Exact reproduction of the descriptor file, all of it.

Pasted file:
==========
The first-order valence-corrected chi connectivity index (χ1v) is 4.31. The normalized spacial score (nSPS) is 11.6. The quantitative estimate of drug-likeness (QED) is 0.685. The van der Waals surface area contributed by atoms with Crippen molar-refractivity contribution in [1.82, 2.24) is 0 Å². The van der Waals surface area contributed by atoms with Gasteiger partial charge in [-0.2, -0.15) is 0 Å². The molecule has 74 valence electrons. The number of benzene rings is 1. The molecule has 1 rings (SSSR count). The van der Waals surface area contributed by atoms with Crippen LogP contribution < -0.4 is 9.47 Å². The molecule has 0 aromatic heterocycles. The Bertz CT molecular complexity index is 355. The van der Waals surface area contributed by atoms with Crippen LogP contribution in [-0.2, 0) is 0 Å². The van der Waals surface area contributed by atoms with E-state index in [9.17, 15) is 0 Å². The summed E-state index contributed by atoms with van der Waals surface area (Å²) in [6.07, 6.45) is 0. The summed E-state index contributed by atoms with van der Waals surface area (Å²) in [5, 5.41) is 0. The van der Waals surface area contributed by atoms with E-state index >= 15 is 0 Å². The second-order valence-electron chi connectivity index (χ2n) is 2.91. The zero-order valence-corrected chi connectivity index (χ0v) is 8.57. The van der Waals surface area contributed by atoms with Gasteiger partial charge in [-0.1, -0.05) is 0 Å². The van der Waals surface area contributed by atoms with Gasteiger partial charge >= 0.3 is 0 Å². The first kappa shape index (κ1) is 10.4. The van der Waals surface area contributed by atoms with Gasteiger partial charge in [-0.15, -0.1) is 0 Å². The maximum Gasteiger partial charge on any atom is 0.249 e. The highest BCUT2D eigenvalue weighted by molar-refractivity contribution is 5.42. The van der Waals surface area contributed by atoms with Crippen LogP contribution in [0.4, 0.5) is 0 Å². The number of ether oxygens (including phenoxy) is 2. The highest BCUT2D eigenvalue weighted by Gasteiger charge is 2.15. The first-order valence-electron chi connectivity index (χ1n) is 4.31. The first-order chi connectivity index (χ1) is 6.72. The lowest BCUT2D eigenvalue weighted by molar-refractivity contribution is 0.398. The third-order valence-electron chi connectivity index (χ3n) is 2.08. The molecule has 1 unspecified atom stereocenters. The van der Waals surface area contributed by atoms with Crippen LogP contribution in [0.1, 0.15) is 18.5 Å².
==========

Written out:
The first-order valence-corrected chi connectivity index (χ1v) is 4.31. The normalized spacial score (nSPS) is 11.6. The quantitative estimate of drug-likeness (QED) is 0.685. The van der Waals surface area contributed by atoms with Crippen molar-refractivity contribution in [1.82, 2.24) is 0 Å². The van der Waals surface area contributed by atoms with Gasteiger partial charge in [-0.2, -0.15) is 0 Å². The molecule has 74 valence electrons. The number of benzene rings is 1. The molecule has 1 rings (SSSR count). The van der Waals surface area contributed by atoms with Crippen LogP contribution < -0.4 is 9.47 Å². The molecule has 0 aromatic heterocycles. The Bertz CT molecular complexity index is 355. The van der Waals surface area contributed by atoms with Crippen LogP contribution in [-0.2, 0) is 0 Å². The van der Waals surface area contributed by atoms with E-state index in [9.17, 15) is 0 Å². The summed E-state index contributed by atoms with van der Waals surface area (Å²) in [6.07, 6.45) is 0. The summed E-state index contributed by atoms with van der Waals surface area (Å²) in [5, 5.41) is 0. The van der Waals surface area contributed by atoms with E-state index >= 15 is 0 Å². The second-order valence-electron chi connectivity index (χ2n) is 2.91. The zero-order valence-corrected chi connectivity index (χ0v) is 8.57. The van der Waals surface area contributed by atoms with Gasteiger partial charge in [-0.1, -0.05) is 0 Å². The van der Waals surface area contributed by atoms with Gasteiger partial charge >= 0.3 is 0 Å². The first kappa shape index (κ1) is 10.4. The van der Waals surface area contributed by atoms with Gasteiger partial charge in [-0.15, -0.1) is 0 Å². The maximum Gasteiger partial charge on any atom is 0.249 e. The highest BCUT2D eigenvalue weighted by molar-refractivity contribution is 5.42. The van der Waals surface area contributed by atoms with Crippen LogP contribution in [0.4, 0.5) is 0 Å². The number of ether oxygens (including phenoxy) is 2. The highest BCUT2D eigenvalue weighted by Gasteiger charge is 2.15. The first-order valence-electron chi connectivity index (χ1n) is 4.31. The first-order chi connectivity index (χ1) is 6.72. The lowest BCUT2D eigenvalue weighted by molar-refractivity contribution is 0.398. The third-order valence-electron chi connectivity index (χ3n) is 2.08. The molecule has 1 unspecified atom stereocenters. The van der Waals surface area contributed by atoms with Crippen LogP contribution in [0.1, 0.15) is 18.5 Å².